Here are the top picks for making the most of your time on Oahu.
Oahu is called “The Gathering Place” for a reason. Out of all the Hawaiian islands, it seems to have the most sights, activities, and crowds. So you’re not overwhelmed by the options, we’ve picked the 25 top things any visitor to Oahu must do.
Snorkel at Hanauma Bay
WHERE: Hawaii Kai
Tranquil nature preserve Hanauma Bay is a phenomenal, family-friendly place to snorkel. Hanauma (meaning “curved bay”) is nestled in a volcanic crater with a reef that is a haven for an array of fish and sea life. The creatures are pretty blasé about humans swimming amongst them too, so you can have close encounters with colorful fish like kikakapu (butterflyfish) and humuhumu-nukunuku-apua´a (reef triggerfish) among others.
INSIDER TIPIf you want to get the best experience at Hanauma Bay, arrive right as it opens, between 6-7 a.m. You’ll beat the crowds and have the best water visibility. Don’t fall into the post-breakfast arrival when every other visitor decides to show up. Another option is a noon or later arrival, but you’ll have to contend with a higher sunburn risk.
Take Tea at the Moana
Relaxed and refined at the same time, the oceanfront Banyan Veranda at the Moana Surfrider is the perfect place for sipping a cup of passion fruit tea, eating dainty sandwiches and desserts, and looking out on the beach. The Moana is “The First Lady of Waikiki,” the oldest hotel on that fair stretch of sand. So you can imagine yourself back among the leisure class of the early 1900s while you use your sandalwood fan and maybe add a tipple of rose to your tea service.
Relive History at Pearl Harbor
You can’t go to Oahu and skip a visit to Pearl Harbor. You’ll receive a rich and reflective overview of the “date which will live in infamy” at the World War II Valor in the Pacific National Monument. Visitors take a short boat ride out to the USS Arizona Memorial, which sits over the sunken ship, oil still leaking out and up to the water’s surface. Other WWII sites nearby are the USS Bowfin submarine, the Pacific Aviation Museum, and the restored USS Missouri battleship, on which Japanese forces surrendered to the Allies in 1945.
INSIDER TIPTry and reserve your USS Arizona Memorial tickets online ahead of time and skip the wait for your tour. Otherwise, same-day timed tickets are available at the visitor center.
Munch on Malasadas
A must-eat while in Hawaii, malasadas (sometimes spelled malassadas) are deep-fried, sugar-coated donuts without holes best-served piping hot. First brought to the islands by Portuguese immigrants, malasadas are now a local fixture at every school carnival and the best way to get on the good side of your coworkers. Leonard’s Bakery is perhaps the most famous place for malasadas on Oahu. But Agnes’ Portuguese Bake Shop serves some mighty tasty ones too.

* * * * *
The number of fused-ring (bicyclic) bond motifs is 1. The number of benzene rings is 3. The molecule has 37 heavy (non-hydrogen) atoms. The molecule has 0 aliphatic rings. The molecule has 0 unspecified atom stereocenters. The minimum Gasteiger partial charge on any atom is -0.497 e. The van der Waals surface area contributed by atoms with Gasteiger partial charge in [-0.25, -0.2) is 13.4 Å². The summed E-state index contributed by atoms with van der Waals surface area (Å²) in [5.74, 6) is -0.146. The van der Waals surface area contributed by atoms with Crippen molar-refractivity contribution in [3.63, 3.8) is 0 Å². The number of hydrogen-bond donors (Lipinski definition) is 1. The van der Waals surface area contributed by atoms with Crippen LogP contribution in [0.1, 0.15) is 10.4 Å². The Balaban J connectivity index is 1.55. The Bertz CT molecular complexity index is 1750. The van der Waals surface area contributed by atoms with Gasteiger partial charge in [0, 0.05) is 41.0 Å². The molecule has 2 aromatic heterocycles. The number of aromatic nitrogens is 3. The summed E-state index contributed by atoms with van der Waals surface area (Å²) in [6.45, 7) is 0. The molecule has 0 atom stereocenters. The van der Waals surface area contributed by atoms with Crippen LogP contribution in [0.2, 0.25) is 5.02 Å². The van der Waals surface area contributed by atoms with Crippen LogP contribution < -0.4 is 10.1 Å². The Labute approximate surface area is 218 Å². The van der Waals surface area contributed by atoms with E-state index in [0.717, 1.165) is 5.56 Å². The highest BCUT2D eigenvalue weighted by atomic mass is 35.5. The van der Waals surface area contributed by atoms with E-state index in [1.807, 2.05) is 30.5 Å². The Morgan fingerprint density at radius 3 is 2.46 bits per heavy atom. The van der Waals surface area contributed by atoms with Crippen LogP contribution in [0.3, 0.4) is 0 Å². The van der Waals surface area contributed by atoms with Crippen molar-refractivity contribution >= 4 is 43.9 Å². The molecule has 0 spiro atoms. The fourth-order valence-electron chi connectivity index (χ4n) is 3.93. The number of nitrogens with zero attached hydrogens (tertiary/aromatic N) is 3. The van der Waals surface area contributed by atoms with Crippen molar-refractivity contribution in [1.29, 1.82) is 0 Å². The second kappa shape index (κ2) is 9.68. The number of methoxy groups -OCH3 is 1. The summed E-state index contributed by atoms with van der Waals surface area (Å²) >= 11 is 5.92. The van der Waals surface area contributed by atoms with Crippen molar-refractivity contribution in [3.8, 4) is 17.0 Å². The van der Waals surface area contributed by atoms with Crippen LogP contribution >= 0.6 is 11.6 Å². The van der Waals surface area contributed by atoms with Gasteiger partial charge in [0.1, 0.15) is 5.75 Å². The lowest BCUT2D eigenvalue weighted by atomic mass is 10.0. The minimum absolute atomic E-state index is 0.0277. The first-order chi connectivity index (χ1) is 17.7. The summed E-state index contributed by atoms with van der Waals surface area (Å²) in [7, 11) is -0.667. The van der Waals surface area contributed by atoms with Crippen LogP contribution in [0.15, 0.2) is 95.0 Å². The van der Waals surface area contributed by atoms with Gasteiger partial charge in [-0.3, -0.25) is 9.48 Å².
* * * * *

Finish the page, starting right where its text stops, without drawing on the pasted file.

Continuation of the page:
Visit Iolani Palace and Nearby Downtown Honolulu Historic Sites
A tour of Iolani Palace, the only royal residence in the U.S., also gives you an introduction to Hawaii’s monarchy era, which started with King Kamehameha I and ended with the U.S. government’s overthrow of Queen Liliuokalani in 1893. After your tour, take a walk between several other historic Honolulu sights: Honolulu Hale, Kawaiahao Church, Hawaiian Mission Houses Historic Site and Archives, the Kamehameha I statue and Ali’iolani Hale, the Hawaii State Capitol, and Washington Place.
Party at Paradise Cove Luau
WHERE: Ko Olina
Let’s face it. There is no non-touristy luau unless you know a local who’ll invite you to their “baby’s first luau.” But Paradise Cove is where locals like to take visitors for a luau experience. You may not get the extensive attractions that come with the Polynesian Cultural Center’s luau and facilities. But Paradise Cove is just more fun in general. Not only will you sample traditional Hawaiian foods—give poi a chance—but you’ll get some rousing entertainment and the chance to do some arts, crafts, and games.
Treat Yourself to Shave Ice at Island Snow in Kailua
There are many great places for shave ice on Oahu. Matsumoto’s on the North Shore may be the most well known, but we (and former president Barak Obama) prefer Island Snow in Kailua. Part clothing retailer, Island Snow also makes a mean shave ice. Soft icy flakes, “snow cap” topping of sweetened condensed milk, and an array of locally inspired flavors make this a great place for the local treat.
INSIDER TIPTry the less busy, newer of their two locations at the Kailua Shopping Center after a trip to the beach. And don’t say “shaved ice.” You’ll be spotted as the mainlander that you are immediately. It’s “shave ice,” no “d.”